"Even though the treatment worked and I'm cancer-free, I worry a lot about getting sick again."—Linda, 63
"You expect that after getting through chemotherapy, you can put it behind you and move on. I just wanted things to go back to normal. Some things did go back to how they were. But it's hard, because I feel like something in me is different, and I'm not sure how to deal with it."—Jack, 71
"Cancer changed everything. My body is different and I have scars from surgery, and I'm still trying to get used to that. I'm eating healthier and really taking care of myself now. I also started focusing more on the things that really matter to me. I have a new sense of purpose."—Rosa, 54
Making sense of it all
Surviving cancer is something to celebrate. But many people find the time after treatment is different than what they expected. It may be difficult to make sense of how cancer has affected and changed you.
Some of the changes may be good. You may have a fresh outlook on life and feel that you've been given a second chance.
Other changes may be hard to deal with. You may have pain or scars from treatment. Some of your relationships may have changed. And even though you're well, you may still feel distress over everything you went through. Or you may worry about the cancer coming back.
This is a time of adjustment, taking care of yourself, and finding your new "normal." This stage is part of your recovery, and it may take more time than you expect.
Your new normal
Cancer changes families. It can create closer bonds, but it also can bring out difficult emotions.
Here are some things you can do to help your family adjust:
Let them know what you can and can't handle. Even though your treatment is over, you may not have enough energy to do all the things you used to do. Let your family know that you still need their help.
Help them understand that it takes time. Talk about how cancer has changed your family and how some things may not go back to how they were before cancer.
Be honest with your kids. Speak openly about your cancer and recovery, and let them ask questions.
Some of your relationships may be different now too. You may have new friends because of cancer. You may have grown closer to some of the people in your life. Or maybe you feel disappointed in people you thought you could count on.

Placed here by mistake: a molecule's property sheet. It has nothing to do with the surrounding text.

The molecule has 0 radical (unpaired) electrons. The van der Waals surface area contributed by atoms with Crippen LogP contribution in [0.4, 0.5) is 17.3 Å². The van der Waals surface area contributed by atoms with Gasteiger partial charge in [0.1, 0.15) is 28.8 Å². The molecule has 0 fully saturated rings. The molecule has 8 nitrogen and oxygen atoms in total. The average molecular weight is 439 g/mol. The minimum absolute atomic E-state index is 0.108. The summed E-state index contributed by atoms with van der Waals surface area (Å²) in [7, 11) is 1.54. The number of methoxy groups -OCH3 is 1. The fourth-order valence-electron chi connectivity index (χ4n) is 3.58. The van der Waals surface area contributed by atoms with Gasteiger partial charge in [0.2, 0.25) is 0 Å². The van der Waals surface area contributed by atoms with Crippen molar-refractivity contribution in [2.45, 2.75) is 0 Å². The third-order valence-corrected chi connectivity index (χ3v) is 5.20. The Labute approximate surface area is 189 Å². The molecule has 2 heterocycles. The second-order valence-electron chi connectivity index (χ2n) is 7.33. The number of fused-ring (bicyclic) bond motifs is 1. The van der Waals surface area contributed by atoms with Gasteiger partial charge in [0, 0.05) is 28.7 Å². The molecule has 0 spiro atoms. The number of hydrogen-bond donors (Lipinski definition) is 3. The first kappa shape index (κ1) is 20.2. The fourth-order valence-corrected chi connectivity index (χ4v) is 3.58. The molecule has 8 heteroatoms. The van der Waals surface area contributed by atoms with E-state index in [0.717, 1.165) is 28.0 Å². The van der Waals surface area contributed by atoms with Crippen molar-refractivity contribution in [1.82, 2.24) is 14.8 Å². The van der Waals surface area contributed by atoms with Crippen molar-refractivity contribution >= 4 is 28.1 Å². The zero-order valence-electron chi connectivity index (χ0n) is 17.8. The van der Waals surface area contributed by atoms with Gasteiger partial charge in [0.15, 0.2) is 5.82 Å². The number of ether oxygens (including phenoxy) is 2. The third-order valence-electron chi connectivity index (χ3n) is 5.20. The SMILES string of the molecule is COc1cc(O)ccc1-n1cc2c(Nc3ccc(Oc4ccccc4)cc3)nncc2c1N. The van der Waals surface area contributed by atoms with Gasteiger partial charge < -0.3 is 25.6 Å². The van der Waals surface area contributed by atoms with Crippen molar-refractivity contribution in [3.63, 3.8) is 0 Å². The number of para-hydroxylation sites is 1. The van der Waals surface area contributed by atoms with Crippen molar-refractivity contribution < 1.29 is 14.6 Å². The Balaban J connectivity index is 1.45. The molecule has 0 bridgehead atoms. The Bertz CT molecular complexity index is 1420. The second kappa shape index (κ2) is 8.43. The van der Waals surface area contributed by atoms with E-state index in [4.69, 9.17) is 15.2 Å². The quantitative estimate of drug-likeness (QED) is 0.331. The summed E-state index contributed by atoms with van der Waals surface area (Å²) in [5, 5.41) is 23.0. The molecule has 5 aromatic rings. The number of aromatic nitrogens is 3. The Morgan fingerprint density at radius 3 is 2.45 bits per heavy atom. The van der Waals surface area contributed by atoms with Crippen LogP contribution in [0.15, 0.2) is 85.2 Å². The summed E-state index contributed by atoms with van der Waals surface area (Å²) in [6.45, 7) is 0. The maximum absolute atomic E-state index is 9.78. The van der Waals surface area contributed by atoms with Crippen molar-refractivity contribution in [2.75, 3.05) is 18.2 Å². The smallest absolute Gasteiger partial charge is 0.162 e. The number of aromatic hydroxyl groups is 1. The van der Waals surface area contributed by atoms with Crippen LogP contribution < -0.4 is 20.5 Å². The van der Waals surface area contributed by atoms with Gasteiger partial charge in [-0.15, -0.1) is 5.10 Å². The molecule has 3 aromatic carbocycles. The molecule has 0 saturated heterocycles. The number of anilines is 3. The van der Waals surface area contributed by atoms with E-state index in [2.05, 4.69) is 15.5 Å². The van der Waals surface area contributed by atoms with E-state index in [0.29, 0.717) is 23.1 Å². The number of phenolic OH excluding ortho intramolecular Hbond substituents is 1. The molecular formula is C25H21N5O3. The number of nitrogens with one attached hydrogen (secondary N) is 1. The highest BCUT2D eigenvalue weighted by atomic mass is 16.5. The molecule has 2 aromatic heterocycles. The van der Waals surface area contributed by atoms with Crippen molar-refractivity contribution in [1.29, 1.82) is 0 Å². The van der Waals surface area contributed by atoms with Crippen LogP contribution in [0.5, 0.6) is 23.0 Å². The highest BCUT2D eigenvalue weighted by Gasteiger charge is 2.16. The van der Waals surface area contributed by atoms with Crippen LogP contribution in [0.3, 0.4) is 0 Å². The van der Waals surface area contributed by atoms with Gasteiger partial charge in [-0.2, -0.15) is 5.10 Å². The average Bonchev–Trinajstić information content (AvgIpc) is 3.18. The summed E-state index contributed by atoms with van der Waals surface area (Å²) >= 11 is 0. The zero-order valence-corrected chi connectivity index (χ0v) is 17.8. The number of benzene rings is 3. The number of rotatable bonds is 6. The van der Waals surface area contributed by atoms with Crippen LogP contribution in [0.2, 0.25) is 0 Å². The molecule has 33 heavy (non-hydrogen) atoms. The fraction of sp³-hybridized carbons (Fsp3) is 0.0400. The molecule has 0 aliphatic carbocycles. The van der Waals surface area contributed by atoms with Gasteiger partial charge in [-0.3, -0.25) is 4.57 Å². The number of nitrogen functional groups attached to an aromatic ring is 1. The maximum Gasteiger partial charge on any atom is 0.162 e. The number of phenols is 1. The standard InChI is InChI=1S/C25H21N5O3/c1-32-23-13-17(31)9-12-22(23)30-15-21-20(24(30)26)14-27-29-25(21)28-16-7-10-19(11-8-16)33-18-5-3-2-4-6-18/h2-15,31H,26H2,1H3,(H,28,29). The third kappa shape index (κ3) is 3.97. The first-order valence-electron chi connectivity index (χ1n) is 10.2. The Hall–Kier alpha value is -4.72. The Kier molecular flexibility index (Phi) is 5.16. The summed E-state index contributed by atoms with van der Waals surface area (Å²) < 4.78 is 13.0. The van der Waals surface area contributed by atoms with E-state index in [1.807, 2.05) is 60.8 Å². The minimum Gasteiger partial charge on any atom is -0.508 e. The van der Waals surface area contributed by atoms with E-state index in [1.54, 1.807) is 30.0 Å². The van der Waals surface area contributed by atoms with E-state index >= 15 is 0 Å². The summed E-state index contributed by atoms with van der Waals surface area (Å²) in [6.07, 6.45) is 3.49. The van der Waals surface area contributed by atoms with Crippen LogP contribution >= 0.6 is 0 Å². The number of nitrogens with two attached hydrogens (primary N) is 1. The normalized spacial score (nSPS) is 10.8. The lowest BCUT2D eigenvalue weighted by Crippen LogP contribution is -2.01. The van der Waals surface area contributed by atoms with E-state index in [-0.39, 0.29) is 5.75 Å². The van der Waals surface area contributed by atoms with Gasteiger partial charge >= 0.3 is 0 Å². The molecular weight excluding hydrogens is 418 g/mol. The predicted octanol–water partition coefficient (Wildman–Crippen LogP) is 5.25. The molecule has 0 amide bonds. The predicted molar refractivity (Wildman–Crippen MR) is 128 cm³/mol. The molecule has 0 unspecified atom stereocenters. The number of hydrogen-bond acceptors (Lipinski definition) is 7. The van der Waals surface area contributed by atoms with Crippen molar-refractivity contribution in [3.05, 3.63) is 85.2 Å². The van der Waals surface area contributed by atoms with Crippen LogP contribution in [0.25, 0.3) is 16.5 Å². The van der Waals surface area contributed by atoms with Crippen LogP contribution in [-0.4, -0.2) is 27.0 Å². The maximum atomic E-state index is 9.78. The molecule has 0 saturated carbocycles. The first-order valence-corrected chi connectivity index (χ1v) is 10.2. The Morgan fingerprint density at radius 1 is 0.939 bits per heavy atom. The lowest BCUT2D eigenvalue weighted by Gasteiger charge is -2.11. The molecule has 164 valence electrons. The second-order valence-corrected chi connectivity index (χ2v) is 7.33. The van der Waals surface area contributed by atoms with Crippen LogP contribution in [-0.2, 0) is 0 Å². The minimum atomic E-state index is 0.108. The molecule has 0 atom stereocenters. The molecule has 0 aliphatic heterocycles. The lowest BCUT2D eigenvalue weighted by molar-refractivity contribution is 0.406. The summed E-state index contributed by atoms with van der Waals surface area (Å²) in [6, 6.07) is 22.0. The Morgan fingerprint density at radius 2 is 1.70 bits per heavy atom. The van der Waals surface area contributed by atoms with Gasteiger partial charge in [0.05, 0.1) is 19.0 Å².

Finding your new normal after cancer takes time. Everyone who goes through cancer has a time of adjustment afterward. Be patient with yourself, and remember that there's no right or wrong way to feel.
A sense of closure
Cancer isn't something you'll ever forget, but it's important to look to the future. You could have a party or other type of celebration to mark the end of your treatment. A ritual or celebration can help you feel some closure on this phase of your life. Or you may want some quiet time alone to think about what you've been through and how to move on from cancer.
Help with moving on
Even though your treatment is over, cancer may continue to affect the way you think and feel. You may worry a lot about the cancer coming back, feel stressed about medical bills, feel unhappy or depressed about how cancer changed your body, or feel lonely after the people in your support network go back to their regular routines.
You may just feel frustrated that you can't leave it all behind and move on. All of these feelings are normal. Everyone has different fears, emotions, and reactions after cancer.
Think about connecting with others during this stage of your recovery. Individual counseling can help you work though your fears and feelings. A cancer survivor group will connect you with people who understand what you're going through because they've been there too.
Your doctor can help you find counselors and support groups.
Where to learn more
The following articles from the National Cancer Institute's website may help you:
"When Cancer Returns," www.cancer.gov/cancertopics/coping/when-cancer-returns
"Coping with Advanced Cancer," www.cancer.gov/cancertopics/coping/advancedcancer
How this information was developed to help you make better health decisions.